3 Feb 2016

Marine biodiversity conservation in Slovenia

All those familiar with our work at Morigenos will know that by protecting dolphin populations we can indirectly protect the entire marine environment and its biodiversity. However, active protection, in the form of our scientific research and public awareness programs is only a part of the marine conservation story. European and international legislation include a range of laws, agreements and policies that are directly or indirectly targeting the conservation of the marine environment. But which of these legal mechanisms are carried out in Slovenia, and how successful they are in their implementation? The answers can be found in the 28th issue of the journal Varstvo narave (Nature Conservation), published by The Institute of the Republic of Slovenia for Nature Conservation.

In her article, Tina Centrih, Morigenos team member, discusses the implementation of international, European and national legal mechanisms guiding Slovenia at maintaining favourable conservation status of its marine biodiversity. A review of the available data shows that the implementation of provisions stipulated by various international conventions and European legal order is not always consistent. In summary, the conservation status of protected terrestrial coastal habitat types and species is satisfactory; however, the situation regarding marine species and habitat types is not the best. Marine protected areas in Slovenia (natural monuments Cape Madona and Debeli rtič, and two nature parks Strunjan and Sečovlje Salina) are too small to be able to provide a long-term favourable status for protected species. Alarming is the fact that certain rare and endangered species and characteristic habitat types that are present in Slovenian waters are still without designated protection areas. Slovenia has not yet designated special protection areas (Natura 2000 sites) for the only marine mammal species, the bottlenose dolphin (Tursiops truncatus), and the only marine reptile species, the loggerhead sea turtle (Caretta caretta), which are present in Slovenian marine waters and the northern Adriatic Sea. The situation regarding management of the existing marine protected areas is unsatisfactory as well, since only two of the four are effectively managed. The aim of the article is to emphasise the problems and obstacles related to marine conservation in Slovenia, as well as illuminate the shortcomings regarding the fulfilment of the legal mechanisms driving marine conservation in Slovenia.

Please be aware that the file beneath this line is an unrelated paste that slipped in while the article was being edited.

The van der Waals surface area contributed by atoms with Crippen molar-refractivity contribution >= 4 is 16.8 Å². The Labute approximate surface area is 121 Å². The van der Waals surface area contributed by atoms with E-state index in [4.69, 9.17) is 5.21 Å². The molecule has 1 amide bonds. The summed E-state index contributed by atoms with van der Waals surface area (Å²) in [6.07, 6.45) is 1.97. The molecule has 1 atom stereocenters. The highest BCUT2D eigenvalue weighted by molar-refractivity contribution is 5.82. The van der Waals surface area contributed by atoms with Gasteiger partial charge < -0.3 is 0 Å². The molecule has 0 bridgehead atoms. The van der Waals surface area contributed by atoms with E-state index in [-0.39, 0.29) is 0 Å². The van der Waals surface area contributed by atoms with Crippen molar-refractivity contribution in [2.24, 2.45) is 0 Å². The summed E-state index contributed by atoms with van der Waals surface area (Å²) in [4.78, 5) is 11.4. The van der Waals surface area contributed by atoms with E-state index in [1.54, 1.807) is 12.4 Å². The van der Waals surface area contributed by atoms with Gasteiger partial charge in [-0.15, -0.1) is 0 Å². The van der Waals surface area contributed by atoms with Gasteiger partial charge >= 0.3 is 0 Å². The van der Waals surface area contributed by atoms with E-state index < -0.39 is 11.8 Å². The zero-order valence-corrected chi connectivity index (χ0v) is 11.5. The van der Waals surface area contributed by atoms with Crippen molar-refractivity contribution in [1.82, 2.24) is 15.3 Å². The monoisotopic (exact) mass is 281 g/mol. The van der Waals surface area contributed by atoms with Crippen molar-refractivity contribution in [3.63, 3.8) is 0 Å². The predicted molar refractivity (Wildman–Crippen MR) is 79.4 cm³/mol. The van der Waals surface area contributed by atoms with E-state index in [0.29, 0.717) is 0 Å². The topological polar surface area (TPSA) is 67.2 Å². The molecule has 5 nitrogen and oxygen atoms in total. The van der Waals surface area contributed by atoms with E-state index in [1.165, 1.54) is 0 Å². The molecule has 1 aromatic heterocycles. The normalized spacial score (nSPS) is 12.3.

No comments:

Post a Comment